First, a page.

Workspace Property Trust Delays IPO As Investors Cool On Suburban Office
Workspace Property Trust has delayed its IPO in a move that sheds light on investor interest — or lack thereof — in suburban office real estate.
The company, helmed by former Mack-Cali Realty CEO Thomas Rizk, planned to list its company on the New York Stock Exchange on Monday before a release the same day explaining the indefinite postponement, the Philadelphia Inquirer reports. Workspace cited "current market conditions" as the main reason for delay, promising to "reevaluate options at a later date."
In its initial statement announcing its intent to go public, Workspace cited the maturing millennial population that some believe will inevitably return to the suburbs in droves to raise families, but the pullback may indicate investors did not share such optimism.
Philly's suburbs absorbed 1M SF of office space in Q3, according to a CBRE report, with 12 of the 15 submarkets studied reporting positive absorption. Though suburban asking rents ticked downward from Q2 to Q3, the bulk of the absorption was in Class-A space, meaning that the remaining availability tends to be in cheaper locations.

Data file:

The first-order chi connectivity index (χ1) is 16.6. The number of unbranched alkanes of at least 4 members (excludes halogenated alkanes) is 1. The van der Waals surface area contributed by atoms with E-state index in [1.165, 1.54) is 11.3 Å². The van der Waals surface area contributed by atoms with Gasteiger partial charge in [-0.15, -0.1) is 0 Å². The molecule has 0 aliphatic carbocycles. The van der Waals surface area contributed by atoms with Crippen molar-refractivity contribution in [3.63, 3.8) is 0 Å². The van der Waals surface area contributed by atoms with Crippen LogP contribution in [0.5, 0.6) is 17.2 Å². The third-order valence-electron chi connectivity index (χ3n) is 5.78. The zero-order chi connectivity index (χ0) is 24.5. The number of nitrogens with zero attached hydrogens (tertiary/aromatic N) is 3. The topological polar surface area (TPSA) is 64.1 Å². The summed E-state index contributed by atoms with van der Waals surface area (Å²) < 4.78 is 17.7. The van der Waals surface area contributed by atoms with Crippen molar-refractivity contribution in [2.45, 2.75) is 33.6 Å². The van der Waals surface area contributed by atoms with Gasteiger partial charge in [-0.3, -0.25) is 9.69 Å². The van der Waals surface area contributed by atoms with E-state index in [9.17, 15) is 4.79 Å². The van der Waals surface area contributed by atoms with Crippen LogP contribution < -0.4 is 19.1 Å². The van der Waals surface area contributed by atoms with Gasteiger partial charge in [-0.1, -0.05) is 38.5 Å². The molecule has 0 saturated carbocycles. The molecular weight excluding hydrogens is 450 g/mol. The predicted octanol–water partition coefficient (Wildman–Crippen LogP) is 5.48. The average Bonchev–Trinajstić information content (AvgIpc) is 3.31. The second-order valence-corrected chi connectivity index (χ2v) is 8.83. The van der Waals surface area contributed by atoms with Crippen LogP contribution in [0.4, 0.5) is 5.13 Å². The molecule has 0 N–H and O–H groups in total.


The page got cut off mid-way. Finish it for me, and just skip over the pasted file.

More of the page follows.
“Generally speaking, I think now would be a good time for Workspace to [have the IPO], because market fundamentals are good, at least in the Philly suburbs, and we foresee another good year in 2018,” CBRE Research Director Ian Anderson said.
Rather than a reflection of current market conditions, the lack of investor interest that likely gave Workspace cold feet could be more due to certain types of investors "categorically" writing off suburban office as a property type, Anderson said. Pension funds and other REITs with long-term views tend to view urban office as more reliable than suburban.
Workspace had hoped to sell 39 million shares — about 50% of the company — at about $12 to $15 per share, with a goal of raising around $572M. It promised "our current capital structure and balance sheet provides us with sufficient flexibility to grow our brand” in a statement.
The bulk of Workspace's portfolio comes from large portfolio acquisitions from Liberty Property Trust, including 41 properties in Horsham, where Workspace is headquartered. Liberty shed nearly all of its office portfolio in an attempt to focus on core urban properties. Workspace, by contrast, has nearly the entirety of its 9.9M SF portfolio of office and light industrial properties in suburban Pennsylvania, Arizona, Florida and Minnesota.